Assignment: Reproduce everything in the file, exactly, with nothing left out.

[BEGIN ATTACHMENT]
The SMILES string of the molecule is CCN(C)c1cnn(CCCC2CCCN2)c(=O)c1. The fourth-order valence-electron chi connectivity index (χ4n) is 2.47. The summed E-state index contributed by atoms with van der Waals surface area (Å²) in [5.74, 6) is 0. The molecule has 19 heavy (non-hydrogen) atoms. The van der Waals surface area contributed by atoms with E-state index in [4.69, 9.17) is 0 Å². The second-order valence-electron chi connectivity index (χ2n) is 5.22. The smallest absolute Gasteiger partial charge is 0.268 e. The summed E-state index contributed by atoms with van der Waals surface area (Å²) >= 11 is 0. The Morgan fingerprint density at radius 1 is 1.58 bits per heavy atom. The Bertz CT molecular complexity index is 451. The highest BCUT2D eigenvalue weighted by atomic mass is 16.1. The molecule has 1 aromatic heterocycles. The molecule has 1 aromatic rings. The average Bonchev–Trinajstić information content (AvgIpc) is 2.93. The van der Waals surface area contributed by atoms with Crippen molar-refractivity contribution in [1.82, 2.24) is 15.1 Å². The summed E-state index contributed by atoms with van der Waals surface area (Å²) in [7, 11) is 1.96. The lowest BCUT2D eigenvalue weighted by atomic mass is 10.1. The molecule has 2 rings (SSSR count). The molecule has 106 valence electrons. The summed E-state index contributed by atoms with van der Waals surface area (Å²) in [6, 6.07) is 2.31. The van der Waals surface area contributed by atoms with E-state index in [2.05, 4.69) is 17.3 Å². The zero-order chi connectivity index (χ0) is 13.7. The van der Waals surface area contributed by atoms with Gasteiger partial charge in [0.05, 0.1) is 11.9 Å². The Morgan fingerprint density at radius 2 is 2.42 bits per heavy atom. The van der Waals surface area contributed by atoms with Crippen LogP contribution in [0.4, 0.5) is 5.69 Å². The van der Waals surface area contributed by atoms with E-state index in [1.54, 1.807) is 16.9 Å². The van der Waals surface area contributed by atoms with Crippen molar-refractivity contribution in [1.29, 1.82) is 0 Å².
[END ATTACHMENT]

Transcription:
The SMILES string of the molecule is CCN(C)c1cnn(CCCC2CCCN2)c(=O)c1. The fourth-order valence-electron chi connectivity index (χ4n) is 2.47. The summed E-state index contributed by atoms with van der Waals surface area (Å²) in [5.74, 6) is 0. The molecule has 19 heavy (non-hydrogen) atoms. The van der Waals surface area contributed by atoms with E-state index in [4.69, 9.17) is 0 Å². The second-order valence-electron chi connectivity index (χ2n) is 5.22. The smallest absolute Gasteiger partial charge is 0.268 e. The summed E-state index contributed by atoms with van der Waals surface area (Å²) >= 11 is 0. The Morgan fingerprint density at radius 1 is 1.58 bits per heavy atom. The Bertz CT molecular complexity index is 451. The highest BCUT2D eigenvalue weighted by atomic mass is 16.1. The molecule has 1 aromatic heterocycles. The molecule has 1 aromatic rings. The average Bonchev–Trinajstić information content (AvgIpc) is 2.93. The van der Waals surface area contributed by atoms with Crippen molar-refractivity contribution in [1.82, 2.24) is 15.1 Å². The summed E-state index contributed by atoms with van der Waals surface area (Å²) in [7, 11) is 1.96. The lowest BCUT2D eigenvalue weighted by atomic mass is 10.1. The molecule has 2 rings (SSSR count). The molecule has 106 valence electrons. The summed E-state index contributed by atoms with van der Waals surface area (Å²) in [6, 6.07) is 2.31. The van der Waals surface area contributed by atoms with E-state index in [2.05, 4.69) is 17.3 Å². The zero-order chi connectivity index (χ0) is 13.7. The van der Waals surface area contributed by atoms with Gasteiger partial charge in [0.05, 0.1) is 11.9 Å². The Morgan fingerprint density at radius 2 is 2.42 bits per heavy atom. The van der Waals surface area contributed by atoms with Crippen LogP contribution in [0.4, 0.5) is 5.69 Å². The van der Waals surface area contributed by atoms with E-state index in [1.54, 1.807) is 16.9 Å². The van der Waals surface area contributed by atoms with Crippen molar-refractivity contribution in [1.29, 1.82) is 0 Å².